A key strategy for success in the new world of healthcare is to focus on your post-acute care providers and develop close working relationships with them, Cunningham says.
When hospitals are sharing financial risk, there’s no way they can succeed if they aren’t a team player and collaborate with other entities throughout the continuum, Baggot adds.
While many healthcare organizations have initiated collaborations with post-acute providers, many have yet to begin the work of building a post-acute network, Baggot says.
“Collaborating with post-acute providers is going to be crucial in the future and the role of case managers becomes critical in referring patients to the providers who deliver high-quality care and to ensuring smooth transitions of care,” Baggot says.
Be informed about the skilled nursing facilities, long-term acute care hospitals, rehabilitation facilities, and home care agencies that provide services to your patients after discharge, Cunningham says. Understand their readmission rates, their quality metrics, and what specialized services each one provides and use the information to develop discharge plans, she adds.
“We’ve always given short shrift to post-acute quality indicators, but we need to be more informed and cautious when the hospital is at risk for patient outcomes. Make sure that post-acute providers have a good track record of providing the care the patient needs,” Cesta adds.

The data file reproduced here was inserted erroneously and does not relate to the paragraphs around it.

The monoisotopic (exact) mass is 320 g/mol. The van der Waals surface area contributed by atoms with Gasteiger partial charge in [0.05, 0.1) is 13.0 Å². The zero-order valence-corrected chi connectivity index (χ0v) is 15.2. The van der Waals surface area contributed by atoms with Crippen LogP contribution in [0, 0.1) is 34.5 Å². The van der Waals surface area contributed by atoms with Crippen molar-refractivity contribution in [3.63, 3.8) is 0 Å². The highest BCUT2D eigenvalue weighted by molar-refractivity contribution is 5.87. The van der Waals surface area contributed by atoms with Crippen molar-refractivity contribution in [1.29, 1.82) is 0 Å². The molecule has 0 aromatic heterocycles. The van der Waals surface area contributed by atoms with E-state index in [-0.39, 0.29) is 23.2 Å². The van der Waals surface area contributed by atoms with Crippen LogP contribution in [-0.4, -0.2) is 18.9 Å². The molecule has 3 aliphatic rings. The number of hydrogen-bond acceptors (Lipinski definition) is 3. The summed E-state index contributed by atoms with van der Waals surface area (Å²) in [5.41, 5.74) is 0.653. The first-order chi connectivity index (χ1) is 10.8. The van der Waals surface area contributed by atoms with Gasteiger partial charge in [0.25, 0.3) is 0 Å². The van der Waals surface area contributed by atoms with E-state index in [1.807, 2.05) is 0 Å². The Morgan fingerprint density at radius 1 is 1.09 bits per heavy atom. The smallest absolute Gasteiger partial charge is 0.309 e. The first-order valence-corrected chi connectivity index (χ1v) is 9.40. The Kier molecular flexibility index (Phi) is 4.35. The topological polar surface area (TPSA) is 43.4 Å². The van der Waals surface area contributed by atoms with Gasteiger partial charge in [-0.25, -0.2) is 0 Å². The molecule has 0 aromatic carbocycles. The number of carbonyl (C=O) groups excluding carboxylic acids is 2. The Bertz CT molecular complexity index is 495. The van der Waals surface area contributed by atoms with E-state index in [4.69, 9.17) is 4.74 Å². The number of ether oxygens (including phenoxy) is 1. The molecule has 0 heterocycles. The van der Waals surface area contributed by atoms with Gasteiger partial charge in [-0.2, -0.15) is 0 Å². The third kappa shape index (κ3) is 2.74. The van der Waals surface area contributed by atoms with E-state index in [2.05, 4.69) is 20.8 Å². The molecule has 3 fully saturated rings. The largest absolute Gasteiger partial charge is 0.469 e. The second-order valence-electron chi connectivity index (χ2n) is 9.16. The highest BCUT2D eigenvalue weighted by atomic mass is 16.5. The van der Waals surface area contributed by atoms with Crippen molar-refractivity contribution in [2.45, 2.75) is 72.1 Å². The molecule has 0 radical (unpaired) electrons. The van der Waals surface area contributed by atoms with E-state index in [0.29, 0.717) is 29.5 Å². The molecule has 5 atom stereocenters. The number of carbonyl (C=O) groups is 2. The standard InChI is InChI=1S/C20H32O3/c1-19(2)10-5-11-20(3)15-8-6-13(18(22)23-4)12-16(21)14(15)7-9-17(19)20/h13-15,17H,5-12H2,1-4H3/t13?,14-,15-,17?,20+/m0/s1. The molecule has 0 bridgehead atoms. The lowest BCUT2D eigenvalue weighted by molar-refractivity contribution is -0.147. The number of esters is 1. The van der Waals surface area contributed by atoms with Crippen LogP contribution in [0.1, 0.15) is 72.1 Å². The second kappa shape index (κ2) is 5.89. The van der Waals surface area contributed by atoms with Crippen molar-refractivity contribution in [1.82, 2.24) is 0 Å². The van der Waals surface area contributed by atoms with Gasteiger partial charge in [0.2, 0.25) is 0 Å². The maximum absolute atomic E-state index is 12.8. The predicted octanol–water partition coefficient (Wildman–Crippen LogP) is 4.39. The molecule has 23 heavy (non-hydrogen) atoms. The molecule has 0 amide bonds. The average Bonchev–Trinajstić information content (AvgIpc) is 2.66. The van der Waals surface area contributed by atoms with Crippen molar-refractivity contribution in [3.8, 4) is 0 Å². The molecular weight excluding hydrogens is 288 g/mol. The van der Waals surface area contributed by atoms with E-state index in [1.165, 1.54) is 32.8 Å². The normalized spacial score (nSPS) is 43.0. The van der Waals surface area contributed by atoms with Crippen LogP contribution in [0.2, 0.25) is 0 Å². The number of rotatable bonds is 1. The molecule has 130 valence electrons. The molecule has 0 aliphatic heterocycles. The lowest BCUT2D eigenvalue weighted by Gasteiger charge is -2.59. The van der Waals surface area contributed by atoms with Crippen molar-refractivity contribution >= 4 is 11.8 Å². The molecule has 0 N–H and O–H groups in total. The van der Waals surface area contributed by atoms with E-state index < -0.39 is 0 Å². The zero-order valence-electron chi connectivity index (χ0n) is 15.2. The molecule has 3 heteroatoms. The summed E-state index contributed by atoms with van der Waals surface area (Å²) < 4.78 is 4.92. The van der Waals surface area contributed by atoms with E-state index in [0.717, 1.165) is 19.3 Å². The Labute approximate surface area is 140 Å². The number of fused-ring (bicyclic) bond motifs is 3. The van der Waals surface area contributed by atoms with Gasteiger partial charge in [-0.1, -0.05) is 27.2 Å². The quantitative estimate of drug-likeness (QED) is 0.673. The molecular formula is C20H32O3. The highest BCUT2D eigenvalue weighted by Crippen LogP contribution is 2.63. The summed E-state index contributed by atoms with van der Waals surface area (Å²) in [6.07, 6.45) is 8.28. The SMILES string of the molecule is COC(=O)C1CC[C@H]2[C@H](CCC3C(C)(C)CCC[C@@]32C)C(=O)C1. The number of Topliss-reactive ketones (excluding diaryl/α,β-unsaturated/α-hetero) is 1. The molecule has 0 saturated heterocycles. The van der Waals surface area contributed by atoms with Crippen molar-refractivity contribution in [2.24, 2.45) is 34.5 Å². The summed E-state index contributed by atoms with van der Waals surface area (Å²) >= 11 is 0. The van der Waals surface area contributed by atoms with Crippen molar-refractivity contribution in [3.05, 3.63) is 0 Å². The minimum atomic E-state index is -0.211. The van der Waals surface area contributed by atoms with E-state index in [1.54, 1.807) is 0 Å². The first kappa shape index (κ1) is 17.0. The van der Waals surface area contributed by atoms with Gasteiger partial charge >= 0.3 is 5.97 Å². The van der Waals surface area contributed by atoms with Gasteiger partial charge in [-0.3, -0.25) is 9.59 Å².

Case managers would benefit from profiling potential post-acute partners from cost, quality, and patient experience standpoints, Baggot suggests. “Under bundled payments, case managers have a heightened responsibility to ensure the value of post-acute providers and guide patients across the continuum,” Baggot says.
Patients will still have a choice of providers, but case managers may elect to use one of the new transparency tools in an effort to better inform patients and family members as they make their decisions, Baggot says.
Transitions of care are critical, Baggot says. “We have evidence to support that the first post-acute setting correlates with the total cost of care. There must be significant coordination across every care setting,” she adds.
Some participants in the BPCI are outsourcing the care coordination services during the post-discharge period, Zander says. “Ultimately, any time you outsource to another company, it costs more money than if you create your own program. I am for having inpatient and outpatient case managers under one big umbrella for a health system,” she says.
One new role that is emerging is the patient navigator, whose job is to ensure care transitions go smoothly and to manage readmission risk, Baggot says. Navigators communicate with patients once they get home, ensure that they connect with their medical home, and make sure that providers at the next level of care have the information they need.
“This is a support role for the case managers. Navigators are not required to have the extensive clinical knowledge that case managers do. Primarily, navigators handle the logistics, such as making sure the discharge information gets to the patient’s primary care physician,” Baggot says.
Having an integrated case manager who follows patients from admission through the continuum of care may be effective, but it’s difficult to develop the role unless the provider owns all of the entities in the continuum of care, Baggot says. “If the system doesn’t own all of the assets, the question becomes who bears the cost of the role. The role of the integrated case manager is a great strategy in ensuring smooth transitions in care. The challenge is how to operationalize it across partnering entities,” Baggot says.